El Paso, Shippers See Growing FR Usage as Threat to Reliability

Full requirements (FR) service for East of California customers, which gives them unlimited access to firm capacity at no additional demand charges, is a "significant contributing factor" to the shortfall of transportation capacity on El Paso Natural Gas, and the practice should be ended, said producers, marketers, utilities and other pipeline shippers last week. Even El Paso agreed that the time has come for FERC to address its FR contracts.

"The problem is not solely lack of construction of new capacity [on El Paso] nor should the problem be solved solely by constructing new facilities," said Southern California Gas (SoCalGas, which echoed calls for the Commission to convert the existing FR service on El Paso to contract-demand (CD) service, under which a shipper's rights to capacity are limited by the terms of its contract.

SoCalGas has aligned itself with a complaint brought in mid-July by a coalition of producers, marketers and utilities (CD shippers), which, along with the California Public Utilities Commission, contend that El Paso has been unable to fulfill its firm capacity obligations due to its alleged practice of overselling its mainline capacity and a 50%-plus growth in FR usage since 1995 [RP01-484].

They called for the Federal Energy Regulatory Commission (FERC) to switch all of the FR contracts to CD contracts at CD levels equivalent to a FR customer's billing determinants on a seasonal basis, or in the alternative until El Paso expands its system to the level needed to serve its current firm demand on a reliable basis. They also asked the Commission to direct El Paso to expand its system to meet its current firm contract demand consistent with its obligations.

SoCalGas, however, said it could not fully support a separate complaint filed by a group of Texas, New Mexico and Arizona shippers (FR customers) against El Paso, primarily because the East of California group believes that throwing new capacity at the problem is the sole solution. The group wants FERC to order El Paso to expand its system by an additional 1 Bcf/d to meet the "certificated entitlements" of its firm customers.

"SoCalGas understands the frustration of the FR customers and generally supports their complaint. SoCalGas, however, urges the FR shippers, and the Commission, to recognize that FR service [itself] is part of the problem and eliminating FR service is an essential part of any solution," the LDC told the Commission.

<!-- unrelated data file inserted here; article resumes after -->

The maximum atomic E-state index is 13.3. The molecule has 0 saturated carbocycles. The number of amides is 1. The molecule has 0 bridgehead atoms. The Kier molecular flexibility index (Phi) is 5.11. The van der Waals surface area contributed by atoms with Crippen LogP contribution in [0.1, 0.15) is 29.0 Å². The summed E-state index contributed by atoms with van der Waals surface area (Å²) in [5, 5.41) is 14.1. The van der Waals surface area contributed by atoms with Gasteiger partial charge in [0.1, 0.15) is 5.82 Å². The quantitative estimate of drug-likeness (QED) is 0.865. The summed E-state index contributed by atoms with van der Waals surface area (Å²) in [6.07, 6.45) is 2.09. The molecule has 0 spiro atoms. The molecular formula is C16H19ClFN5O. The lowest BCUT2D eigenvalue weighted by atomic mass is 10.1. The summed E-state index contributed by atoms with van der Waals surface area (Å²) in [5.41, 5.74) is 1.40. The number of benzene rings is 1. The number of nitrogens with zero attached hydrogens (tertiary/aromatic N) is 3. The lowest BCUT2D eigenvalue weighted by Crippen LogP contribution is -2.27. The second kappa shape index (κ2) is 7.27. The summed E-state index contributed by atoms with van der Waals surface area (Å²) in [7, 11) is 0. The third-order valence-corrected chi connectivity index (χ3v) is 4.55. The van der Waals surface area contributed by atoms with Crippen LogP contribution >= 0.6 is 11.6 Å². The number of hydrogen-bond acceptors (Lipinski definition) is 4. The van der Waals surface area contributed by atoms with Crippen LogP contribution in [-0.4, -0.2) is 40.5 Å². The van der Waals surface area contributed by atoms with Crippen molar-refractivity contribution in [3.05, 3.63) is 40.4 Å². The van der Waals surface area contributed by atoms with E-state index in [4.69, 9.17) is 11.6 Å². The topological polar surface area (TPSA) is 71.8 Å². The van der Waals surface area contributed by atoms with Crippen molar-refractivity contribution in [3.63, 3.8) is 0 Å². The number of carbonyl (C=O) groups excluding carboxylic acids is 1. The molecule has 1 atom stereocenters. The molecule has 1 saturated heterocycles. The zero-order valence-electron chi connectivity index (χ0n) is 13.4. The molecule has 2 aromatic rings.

Indicated Shippers, which were party to CD customer complaint against El Paso, agreed. "[E]xpansion alone will not provide scheduling certainty, will not correct the over-nomination problem out of the San Juan Basin, and will not remedy the daily financial injury to CD shippers due to stranded demand charges and lost markets," the group said last week, adding that the conversion of FR service contracts to CD service was crucial.

"There is no equitable, rational or justifiable reasons to allow full requirements service to be perpetuated on the El Paso system, especially in light of the significant detriment to other shippers and the diminution in the level and reliability of service to all other customers on the El Paso system as a result of these anomalous full requirements contracts."

Responding to the FR shipper complaint last week, El Paso appeared to agree with critics that a review of its FR contracts was needed. "[A]llowing FR shippers to demand service for unlimited growth, particularly for unanticipated, large, gas-fueled power plants, will make it difficult, if not impossible, for [El Paso] to provide greater predictability on the system. Consequently, [El Paso] concludes that the time has come for the Commission to address whether there is a reasonably proportionate limitation implied in [its] FR contracts," the pipeline said.

"It is ludicrous for the [FR] shippers to suggest that it is economically justifiable for [El Paso] to construct expensive mainline facilities, costing hundreds of millions of dollars, to serve ever-increasing FR loads at {El Paso's] commodity rates which average approximately two cents per MMcf/d. Yet, this is the outcome of the position advocated by these customers in their complaint," El Paso noted.

SoCalGas said it backed part of the FR shippers' complaint to the extent that it would require El Paso to award capacity on new or expanded lines to meet the needs of existing shippers first. But this must be combined with the elimination of FR service on El Paso, it stressed. "Absent both steps, certainty and reliability can never be established on the El Paso system."

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